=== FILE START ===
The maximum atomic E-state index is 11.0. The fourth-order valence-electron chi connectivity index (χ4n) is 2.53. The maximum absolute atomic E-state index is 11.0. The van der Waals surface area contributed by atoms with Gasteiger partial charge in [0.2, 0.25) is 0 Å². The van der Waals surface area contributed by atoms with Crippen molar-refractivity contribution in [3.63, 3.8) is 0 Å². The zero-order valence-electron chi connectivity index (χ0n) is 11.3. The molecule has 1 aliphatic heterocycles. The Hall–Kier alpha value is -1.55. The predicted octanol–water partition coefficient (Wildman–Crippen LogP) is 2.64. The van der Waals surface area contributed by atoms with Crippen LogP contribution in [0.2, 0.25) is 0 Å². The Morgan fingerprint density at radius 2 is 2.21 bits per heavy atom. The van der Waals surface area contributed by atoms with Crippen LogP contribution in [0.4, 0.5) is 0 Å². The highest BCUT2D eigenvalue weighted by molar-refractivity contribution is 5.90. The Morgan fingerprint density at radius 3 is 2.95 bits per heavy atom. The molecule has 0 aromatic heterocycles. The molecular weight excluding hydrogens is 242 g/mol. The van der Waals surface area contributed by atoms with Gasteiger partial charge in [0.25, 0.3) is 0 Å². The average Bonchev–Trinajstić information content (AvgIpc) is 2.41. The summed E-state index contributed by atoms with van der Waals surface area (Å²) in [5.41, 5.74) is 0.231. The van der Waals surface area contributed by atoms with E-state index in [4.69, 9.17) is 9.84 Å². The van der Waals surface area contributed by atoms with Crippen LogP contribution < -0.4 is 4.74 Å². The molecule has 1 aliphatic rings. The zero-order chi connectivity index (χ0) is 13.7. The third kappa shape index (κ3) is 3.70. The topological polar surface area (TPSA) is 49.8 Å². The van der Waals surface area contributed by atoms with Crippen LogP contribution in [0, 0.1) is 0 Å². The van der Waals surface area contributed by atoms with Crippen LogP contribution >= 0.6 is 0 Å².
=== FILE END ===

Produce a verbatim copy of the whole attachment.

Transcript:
The maximum atomic E-state index is 11.0. The fourth-order valence-electron chi connectivity index (χ4n) is 2.53. The maximum absolute atomic E-state index is 11.0. The van der Waals surface area contributed by atoms with Gasteiger partial charge in [0.2, 0.25) is 0 Å². The van der Waals surface area contributed by atoms with Crippen molar-refractivity contribution in [3.63, 3.8) is 0 Å². The zero-order valence-electron chi connectivity index (χ0n) is 11.3. The molecule has 1 aliphatic heterocycles. The Hall–Kier alpha value is -1.55. The predicted octanol–water partition coefficient (Wildman–Crippen LogP) is 2.64. The van der Waals surface area contributed by atoms with Crippen LogP contribution in [0.2, 0.25) is 0 Å². The Morgan fingerprint density at radius 2 is 2.21 bits per heavy atom. The van der Waals surface area contributed by atoms with Crippen LogP contribution in [0.4, 0.5) is 0 Å². The highest BCUT2D eigenvalue weighted by molar-refractivity contribution is 5.90. The Morgan fingerprint density at radius 3 is 2.95 bits per heavy atom. The molecule has 0 aromatic heterocycles. The molecular weight excluding hydrogens is 242 g/mol. The van der Waals surface area contributed by atoms with Gasteiger partial charge in [0.25, 0.3) is 0 Å². The average Bonchev–Trinajstić information content (AvgIpc) is 2.41. The summed E-state index contributed by atoms with van der Waals surface area (Å²) in [5.41, 5.74) is 0.231. The van der Waals surface area contributed by atoms with E-state index in [4.69, 9.17) is 9.84 Å². The van der Waals surface area contributed by atoms with Crippen LogP contribution < -0.4 is 4.74 Å². The molecule has 1 aliphatic rings. The zero-order chi connectivity index (χ0) is 13.7. The third kappa shape index (κ3) is 3.70. The topological polar surface area (TPSA) is 49.8 Å². The van der Waals surface area contributed by atoms with Crippen LogP contribution in [0, 0.1) is 0 Å². The van der Waals surface area contributed by atoms with Crippen LogP contribution >= 0.6 is 0 Å².